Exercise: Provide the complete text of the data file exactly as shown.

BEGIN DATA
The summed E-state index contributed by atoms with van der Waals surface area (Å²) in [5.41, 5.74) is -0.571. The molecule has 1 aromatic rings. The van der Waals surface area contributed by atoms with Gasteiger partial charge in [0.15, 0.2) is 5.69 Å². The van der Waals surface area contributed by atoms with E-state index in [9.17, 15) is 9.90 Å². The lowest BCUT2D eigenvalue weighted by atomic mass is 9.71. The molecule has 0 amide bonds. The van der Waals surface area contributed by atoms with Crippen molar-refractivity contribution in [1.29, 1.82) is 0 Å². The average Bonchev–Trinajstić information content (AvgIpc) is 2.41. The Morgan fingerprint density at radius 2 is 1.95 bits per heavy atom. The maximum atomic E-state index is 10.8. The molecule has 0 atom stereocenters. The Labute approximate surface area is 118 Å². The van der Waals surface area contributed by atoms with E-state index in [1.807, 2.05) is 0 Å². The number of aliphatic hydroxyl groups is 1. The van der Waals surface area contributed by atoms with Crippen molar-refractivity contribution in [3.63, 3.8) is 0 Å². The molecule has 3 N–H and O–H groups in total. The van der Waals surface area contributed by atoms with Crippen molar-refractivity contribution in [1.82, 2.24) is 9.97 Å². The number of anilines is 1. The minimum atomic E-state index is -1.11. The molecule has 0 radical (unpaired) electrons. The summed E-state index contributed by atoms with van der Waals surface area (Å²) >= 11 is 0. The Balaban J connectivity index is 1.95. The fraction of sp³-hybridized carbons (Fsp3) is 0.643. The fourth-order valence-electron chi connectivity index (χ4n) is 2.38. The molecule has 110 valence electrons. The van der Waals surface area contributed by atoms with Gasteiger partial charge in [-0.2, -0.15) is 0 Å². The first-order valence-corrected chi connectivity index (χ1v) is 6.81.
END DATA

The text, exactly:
The summed E-state index contributed by atoms with van der Waals surface area (Å²) in [5.41, 5.74) is -0.571. The molecule has 1 aromatic rings. The van der Waals surface area contributed by atoms with Gasteiger partial charge in [0.15, 0.2) is 5.69 Å². The van der Waals surface area contributed by atoms with E-state index in [9.17, 15) is 9.90 Å². The lowest BCUT2D eigenvalue weighted by atomic mass is 9.71. The molecule has 0 amide bonds. The van der Waals surface area contributed by atoms with Crippen molar-refractivity contribution in [1.29, 1.82) is 0 Å². The average Bonchev–Trinajstić information content (AvgIpc) is 2.41. The Morgan fingerprint density at radius 2 is 1.95 bits per heavy atom. The maximum atomic E-state index is 10.8. The molecule has 0 atom stereocenters. The Labute approximate surface area is 118 Å². The van der Waals surface area contributed by atoms with E-state index in [1.807, 2.05) is 0 Å². The number of aliphatic hydroxyl groups is 1. The van der Waals surface area contributed by atoms with Crippen molar-refractivity contribution in [3.63, 3.8) is 0 Å². The molecule has 3 N–H and O–H groups in total. The van der Waals surface area contributed by atoms with Crippen molar-refractivity contribution in [1.82, 2.24) is 9.97 Å². The number of anilines is 1. The minimum atomic E-state index is -1.11. The molecule has 0 radical (unpaired) electrons. The summed E-state index contributed by atoms with van der Waals surface area (Å²) >= 11 is 0. The Balaban J connectivity index is 1.95. The fraction of sp³-hybridized carbons (Fsp3) is 0.643. The fourth-order valence-electron chi connectivity index (χ4n) is 2.38. The molecule has 110 valence electrons. The van der Waals surface area contributed by atoms with Gasteiger partial charge in [-0.2, -0.15) is 0 Å². The first-order valence-corrected chi connectivity index (χ1v) is 6.81.